Unaccustomed Earth is a collection of stories by the author of The Namesake(a great book) and reprises the theme of conflicts between immigrant parents and their children. I used to love short stories and I now find them frustrating: after getting attached to the characters it’s hard to let go and not wonder what happened to them after the story ends. My favorite in this book may be the first one which centers on a dutiful but conflicted Indian daughter (married to a non-Indian, like most characters in the book) who feels she must invite her widowed father to stay with her, does not want to, and is puzzled to see that he does not want it either. Enjoy the description of his relationship with his three-year old grandson, including how he encourages him to plant a garden alongside his .
There’s not much happiness in the stories as characters that are otherwise successful feel the need to hide and manipulate their romantic attachments to make them acceptable to their families. If they could only relax and be themselves!
The Lake, the River and the Other Lake starts as a simple story of the residents of a small town by a lake in Michigan and their relationships and conflicts with the affluent summer people who push up the price of real estate and make too much noise with their jet skis. It soon blossoms into several interrelated stories of teenage angst, the uneasy race relations with agricultural migrants and other foreigners, and the under-age lustings and travails of a widowed minister.
There’s a strong and welcome whiff of Lake Wobegon althought the stories are more extreme and occasionally overly outrageous. I did not much care for the widowed minister but the farmer who ends up welcoming his son’s Mexican wife into the family and the female assistant-sheriff who covers up for the locals’ war agains the summer people stayed with me. A great book to nurse your nostalgia about the waning summer.
Here’s an easy book with enough (mild) action to keep going, not too much to think about so you can take a break as needed, and a reasonably interesting heroin (although she was dumb enough to sleep with her boss – I guess we needed a reason for her to move to Macon, Georgia.) Natalie Goldberg, having been betrayed by her lover-boss, moves to a small town to work in the DA’s office and encounters a lovely neighbor, a murderer (whose case she must prosecute and is no direct danger to her), a battered woman who needs help, moral dilemmas, and coworkers who can’t quite figure her out. Happy ending guaranteed.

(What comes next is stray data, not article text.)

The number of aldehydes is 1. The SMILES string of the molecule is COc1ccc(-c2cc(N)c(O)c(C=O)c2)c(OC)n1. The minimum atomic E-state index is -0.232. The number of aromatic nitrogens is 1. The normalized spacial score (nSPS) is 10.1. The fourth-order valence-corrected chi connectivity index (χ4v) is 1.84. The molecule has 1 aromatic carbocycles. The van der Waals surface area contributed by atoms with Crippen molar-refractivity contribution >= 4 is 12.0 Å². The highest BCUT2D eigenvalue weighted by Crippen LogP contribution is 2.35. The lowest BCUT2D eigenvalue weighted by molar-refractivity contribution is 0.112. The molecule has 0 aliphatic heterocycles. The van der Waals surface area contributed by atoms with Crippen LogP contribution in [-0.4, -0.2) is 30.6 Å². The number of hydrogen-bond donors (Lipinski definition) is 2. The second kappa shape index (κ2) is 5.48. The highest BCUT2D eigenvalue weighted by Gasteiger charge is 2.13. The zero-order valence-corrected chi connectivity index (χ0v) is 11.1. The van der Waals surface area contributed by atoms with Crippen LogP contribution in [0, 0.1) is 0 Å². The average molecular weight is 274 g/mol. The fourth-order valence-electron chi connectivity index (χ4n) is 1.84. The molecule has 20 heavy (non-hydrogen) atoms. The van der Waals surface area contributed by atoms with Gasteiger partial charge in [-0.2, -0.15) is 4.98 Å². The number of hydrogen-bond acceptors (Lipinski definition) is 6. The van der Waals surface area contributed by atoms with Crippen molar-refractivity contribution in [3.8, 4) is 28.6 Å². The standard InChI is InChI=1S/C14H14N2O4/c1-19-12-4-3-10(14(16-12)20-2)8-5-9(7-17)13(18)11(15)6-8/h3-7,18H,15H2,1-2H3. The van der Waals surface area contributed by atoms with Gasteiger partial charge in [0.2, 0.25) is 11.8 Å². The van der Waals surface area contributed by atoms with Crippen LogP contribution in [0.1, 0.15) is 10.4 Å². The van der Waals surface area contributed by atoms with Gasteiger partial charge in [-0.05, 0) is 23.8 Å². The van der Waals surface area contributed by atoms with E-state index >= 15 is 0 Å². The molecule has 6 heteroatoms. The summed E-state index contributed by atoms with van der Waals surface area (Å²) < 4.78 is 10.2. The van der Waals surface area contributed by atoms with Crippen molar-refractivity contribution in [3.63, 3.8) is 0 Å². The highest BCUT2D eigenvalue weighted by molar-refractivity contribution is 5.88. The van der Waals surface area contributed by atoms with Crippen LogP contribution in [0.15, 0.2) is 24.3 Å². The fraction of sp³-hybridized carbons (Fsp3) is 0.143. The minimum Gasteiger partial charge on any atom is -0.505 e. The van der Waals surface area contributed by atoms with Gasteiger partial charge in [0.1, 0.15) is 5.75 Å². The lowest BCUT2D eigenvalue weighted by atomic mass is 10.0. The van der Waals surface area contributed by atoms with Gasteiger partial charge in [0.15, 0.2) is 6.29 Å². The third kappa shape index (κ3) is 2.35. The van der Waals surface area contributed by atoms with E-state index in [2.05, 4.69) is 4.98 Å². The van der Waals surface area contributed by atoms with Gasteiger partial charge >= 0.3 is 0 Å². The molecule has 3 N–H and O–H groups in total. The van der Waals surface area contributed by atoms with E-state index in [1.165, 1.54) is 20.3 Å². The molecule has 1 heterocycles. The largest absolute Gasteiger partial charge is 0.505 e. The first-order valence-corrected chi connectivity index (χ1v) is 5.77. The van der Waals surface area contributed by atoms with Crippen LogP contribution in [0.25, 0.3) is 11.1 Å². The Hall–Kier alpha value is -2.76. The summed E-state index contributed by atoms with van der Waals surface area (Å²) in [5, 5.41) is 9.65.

My Summer of Southern Discomfort would be a good beach book, a notch above the usual chick lit.
Do we really need another novel about mother-in-laws? Sure, if it’s as funny like Of Men and their Mothers. The tale is thin, the characters not exactly developed, but Maisie Grey’s life, including her outrageous mother-in-law, her loser ex-husband, and her sexually precocious (but sweet) son is entertaining. Never mind the inconsistencies (why would she want her son’s girlfriend to call her Mrs Pollock since she excised the Pollock from her name post divorce?), never mind the overdone characters. Just read and have a good time.
Scary author’s picture on the jacket cover. You’ve been warned.
It’s probably unfair to write a review of a book from which I only read 45 pages, but I could not go any further. It’s not that I disagreed with the topic of Girls Gone Mild (the destructive influence on girls of an hypersexual culture.) It’s not that I disagreed that Bratz dolls are inappropriate. It’s not that I disagreed that Abercrombie and Fitch ads are obscene. It’s not that I disagreed that mothers who push their daughters to have sex early are crazy…. Wait a minute! I don’t know any mothers like that. I also doubt that high-school sex-ed teachers are making fun of kids who have not had sex.
Girls Gone Mild reads like one of those women magazine articles about dreaded diseases: see, it happened once so it could happen to you and you’d better watch out. How about some common sense instead of scare tactics? It is possible to avoid buying thongs for 7-year olds. It is also possible to raise daughters who don’t measure their success through their sexual conquests. Get real!
If you like Augusten Burrows you will like A Wolf at the Table, which is the story of his alcoholic father, the story of his insane mother having been told in Running with Scissors. (His family is amazingly dysfunctional — it’s a miracle he pulled through, although read Dry to see what he had to go through before finding his way.) Burrows manages to tell the sad tale with a lot of humor and also kindness for his father despite his many faults.
Hug your kids tonight.
The Song of Everlasting Sorrow is the story of a Shanghai woman whose adult life starts by starring in a beauty pageant and ends in poverty. It’s always difficult to appreciate translated work. This novel mixes lyrical descriptions (not my cup of tea, admittedly) with stilted considerations on how women must submit to men (not my cup of tea either, even given the period) and with a trite story of how choosing or being chosen for money is not the key to happiness — to an end result of boredom but strangely affecting interest in what happens to the heroin.
It must be better in Chinese.